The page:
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HIPAA (or the Health Information Portability and Accountability Act), passed in 1996, has been touted by legislators, physicians, patients, and health industry leaders as a law that protects patient medical data privacy. It turns out the act does the exact opposite, allowing over 2.2 million entities in the U.S. to trade, disperse, and sell personal medical data without consent.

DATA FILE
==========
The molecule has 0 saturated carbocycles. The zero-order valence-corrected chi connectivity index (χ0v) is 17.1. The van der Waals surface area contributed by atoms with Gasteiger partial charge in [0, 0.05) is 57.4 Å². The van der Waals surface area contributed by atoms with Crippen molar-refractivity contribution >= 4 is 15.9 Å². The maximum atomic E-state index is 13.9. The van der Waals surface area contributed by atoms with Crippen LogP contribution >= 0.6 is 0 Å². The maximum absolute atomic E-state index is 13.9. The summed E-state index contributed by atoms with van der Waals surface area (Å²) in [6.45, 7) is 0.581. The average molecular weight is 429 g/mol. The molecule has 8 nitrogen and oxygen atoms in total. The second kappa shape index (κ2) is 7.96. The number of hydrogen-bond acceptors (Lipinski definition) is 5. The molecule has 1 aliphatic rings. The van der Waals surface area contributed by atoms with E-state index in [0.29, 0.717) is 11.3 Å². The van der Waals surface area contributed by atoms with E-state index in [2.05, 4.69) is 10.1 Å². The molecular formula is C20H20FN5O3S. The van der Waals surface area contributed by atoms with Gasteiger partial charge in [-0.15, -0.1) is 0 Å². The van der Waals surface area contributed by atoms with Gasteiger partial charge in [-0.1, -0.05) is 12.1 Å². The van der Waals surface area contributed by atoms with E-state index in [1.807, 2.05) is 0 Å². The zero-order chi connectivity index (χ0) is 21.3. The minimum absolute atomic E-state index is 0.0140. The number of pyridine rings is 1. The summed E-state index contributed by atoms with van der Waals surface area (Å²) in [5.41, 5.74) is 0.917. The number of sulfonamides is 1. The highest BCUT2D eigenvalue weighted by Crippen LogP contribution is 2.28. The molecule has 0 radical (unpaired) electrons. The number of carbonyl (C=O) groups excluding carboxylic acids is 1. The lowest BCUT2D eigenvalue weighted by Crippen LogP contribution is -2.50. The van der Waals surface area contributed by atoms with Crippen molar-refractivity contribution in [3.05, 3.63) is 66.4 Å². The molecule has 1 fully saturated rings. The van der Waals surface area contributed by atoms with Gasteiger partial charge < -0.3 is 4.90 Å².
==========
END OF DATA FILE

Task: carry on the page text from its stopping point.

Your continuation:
Twila Brase, a nurse who is an expert on electronic health record (EHR) laws and medical data privacy, has written a new book called “Big Brother in the Exam Room,” which describes in detail the extent to which data is being collected and used without any consents. Brase talks about HIPAA and EHRs on the Paradocs podcast. Listen here…

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